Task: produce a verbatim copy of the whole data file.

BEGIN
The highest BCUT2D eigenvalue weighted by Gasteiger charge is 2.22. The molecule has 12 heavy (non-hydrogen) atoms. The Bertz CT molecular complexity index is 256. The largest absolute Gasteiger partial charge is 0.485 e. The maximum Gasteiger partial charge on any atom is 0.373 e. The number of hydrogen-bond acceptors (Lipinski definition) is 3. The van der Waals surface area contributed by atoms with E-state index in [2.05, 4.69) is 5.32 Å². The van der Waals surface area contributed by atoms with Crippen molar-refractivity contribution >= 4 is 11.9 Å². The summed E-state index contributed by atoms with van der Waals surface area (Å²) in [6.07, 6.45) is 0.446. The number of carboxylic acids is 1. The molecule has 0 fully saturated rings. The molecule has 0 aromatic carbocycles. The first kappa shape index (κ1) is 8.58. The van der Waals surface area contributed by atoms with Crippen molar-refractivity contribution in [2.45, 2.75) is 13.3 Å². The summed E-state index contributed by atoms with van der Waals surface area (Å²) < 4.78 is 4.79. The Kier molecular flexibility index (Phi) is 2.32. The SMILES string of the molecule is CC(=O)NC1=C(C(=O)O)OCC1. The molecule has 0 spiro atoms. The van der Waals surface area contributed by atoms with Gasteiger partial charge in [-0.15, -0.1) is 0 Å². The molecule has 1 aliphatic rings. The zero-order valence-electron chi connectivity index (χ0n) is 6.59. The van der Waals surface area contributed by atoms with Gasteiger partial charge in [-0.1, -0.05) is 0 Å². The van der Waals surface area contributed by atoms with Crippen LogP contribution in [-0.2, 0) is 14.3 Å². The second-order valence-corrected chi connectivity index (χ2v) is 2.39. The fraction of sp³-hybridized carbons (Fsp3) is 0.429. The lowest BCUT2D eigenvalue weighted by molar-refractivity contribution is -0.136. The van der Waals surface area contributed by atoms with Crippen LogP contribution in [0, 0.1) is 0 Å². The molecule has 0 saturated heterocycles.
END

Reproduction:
The highest BCUT2D eigenvalue weighted by Gasteiger charge is 2.22. The molecule has 12 heavy (non-hydrogen) atoms. The Bertz CT molecular complexity index is 256. The largest absolute Gasteiger partial charge is 0.485 e. The maximum Gasteiger partial charge on any atom is 0.373 e. The number of hydrogen-bond acceptors (Lipinski definition) is 3. The van der Waals surface area contributed by atoms with E-state index in [2.05, 4.69) is 5.32 Å². The van der Waals surface area contributed by atoms with Crippen molar-refractivity contribution >= 4 is 11.9 Å². The summed E-state index contributed by atoms with van der Waals surface area (Å²) in [6.07, 6.45) is 0.446. The number of carboxylic acids is 1. The molecule has 0 fully saturated rings. The molecule has 0 aromatic carbocycles. The first kappa shape index (κ1) is 8.58. The van der Waals surface area contributed by atoms with Crippen molar-refractivity contribution in [2.45, 2.75) is 13.3 Å². The summed E-state index contributed by atoms with van der Waals surface area (Å²) < 4.78 is 4.79. The Kier molecular flexibility index (Phi) is 2.32. The SMILES string of the molecule is CC(=O)NC1=C(C(=O)O)OCC1. The molecule has 0 spiro atoms. The van der Waals surface area contributed by atoms with Gasteiger partial charge in [-0.15, -0.1) is 0 Å². The molecule has 1 aliphatic rings. The zero-order valence-electron chi connectivity index (χ0n) is 6.59. The van der Waals surface area contributed by atoms with Gasteiger partial charge in [-0.1, -0.05) is 0 Å². The van der Waals surface area contributed by atoms with Crippen LogP contribution in [-0.2, 0) is 14.3 Å². The second-order valence-corrected chi connectivity index (χ2v) is 2.39. The fraction of sp³-hybridized carbons (Fsp3) is 0.429. The lowest BCUT2D eigenvalue weighted by molar-refractivity contribution is -0.136. The van der Waals surface area contributed by atoms with Crippen LogP contribution in [0, 0.1) is 0 Å². The molecule has 0 saturated heterocycles.